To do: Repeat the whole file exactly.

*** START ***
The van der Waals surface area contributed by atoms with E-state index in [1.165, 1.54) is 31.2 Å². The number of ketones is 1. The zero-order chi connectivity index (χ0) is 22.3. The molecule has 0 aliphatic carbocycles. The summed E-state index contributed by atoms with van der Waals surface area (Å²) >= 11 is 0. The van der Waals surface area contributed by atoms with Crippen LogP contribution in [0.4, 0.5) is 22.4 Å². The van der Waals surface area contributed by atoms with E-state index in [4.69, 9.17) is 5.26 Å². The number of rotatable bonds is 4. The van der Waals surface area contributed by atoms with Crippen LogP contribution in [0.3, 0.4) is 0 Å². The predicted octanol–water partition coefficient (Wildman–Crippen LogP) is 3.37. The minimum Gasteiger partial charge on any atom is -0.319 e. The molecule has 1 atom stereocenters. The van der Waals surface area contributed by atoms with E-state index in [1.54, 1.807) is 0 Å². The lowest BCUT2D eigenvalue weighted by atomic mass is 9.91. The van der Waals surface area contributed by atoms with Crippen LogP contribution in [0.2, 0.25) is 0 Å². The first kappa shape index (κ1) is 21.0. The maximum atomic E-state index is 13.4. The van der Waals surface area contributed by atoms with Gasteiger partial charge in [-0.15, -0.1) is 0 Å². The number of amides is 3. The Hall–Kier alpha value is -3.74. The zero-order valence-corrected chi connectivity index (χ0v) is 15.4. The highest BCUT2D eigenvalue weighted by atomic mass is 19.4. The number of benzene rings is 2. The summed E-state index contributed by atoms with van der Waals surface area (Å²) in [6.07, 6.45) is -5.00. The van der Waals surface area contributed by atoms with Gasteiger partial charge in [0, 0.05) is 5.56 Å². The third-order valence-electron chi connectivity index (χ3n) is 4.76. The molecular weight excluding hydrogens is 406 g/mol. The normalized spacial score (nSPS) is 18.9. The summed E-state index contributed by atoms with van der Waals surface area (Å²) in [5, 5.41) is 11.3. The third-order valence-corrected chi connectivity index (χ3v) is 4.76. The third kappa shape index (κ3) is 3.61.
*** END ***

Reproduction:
The van der Waals surface area contributed by atoms with E-state index in [1.165, 1.54) is 31.2 Å². The number of ketones is 1. The zero-order chi connectivity index (χ0) is 22.3. The molecule has 0 aliphatic carbocycles. The summed E-state index contributed by atoms with van der Waals surface area (Å²) >= 11 is 0. The van der Waals surface area contributed by atoms with Crippen LogP contribution in [0.4, 0.5) is 22.4 Å². The van der Waals surface area contributed by atoms with E-state index in [4.69, 9.17) is 5.26 Å². The number of rotatable bonds is 4. The van der Waals surface area contributed by atoms with Crippen LogP contribution in [0.3, 0.4) is 0 Å². The predicted octanol–water partition coefficient (Wildman–Crippen LogP) is 3.37. The minimum Gasteiger partial charge on any atom is -0.319 e. The molecule has 1 atom stereocenters. The van der Waals surface area contributed by atoms with E-state index in [1.54, 1.807) is 0 Å². The lowest BCUT2D eigenvalue weighted by atomic mass is 9.91. The van der Waals surface area contributed by atoms with Crippen LogP contribution in [0.2, 0.25) is 0 Å². The first kappa shape index (κ1) is 21.0. The maximum atomic E-state index is 13.4. The van der Waals surface area contributed by atoms with Gasteiger partial charge in [-0.15, -0.1) is 0 Å². The number of amides is 3. The Hall–Kier alpha value is -3.74. The zero-order valence-corrected chi connectivity index (χ0v) is 15.4. The highest BCUT2D eigenvalue weighted by atomic mass is 19.4. The number of benzene rings is 2. The summed E-state index contributed by atoms with van der Waals surface area (Å²) in [6.07, 6.45) is -5.00. The van der Waals surface area contributed by atoms with Gasteiger partial charge in [0, 0.05) is 5.56 Å². The third-order valence-electron chi connectivity index (χ3n) is 4.76. The molecular weight excluding hydrogens is 406 g/mol. The normalized spacial score (nSPS) is 18.9. The summed E-state index contributed by atoms with van der Waals surface area (Å²) in [5, 5.41) is 11.3. The third-order valence-corrected chi connectivity index (χ3v) is 4.76. The third kappa shape index (κ3) is 3.61.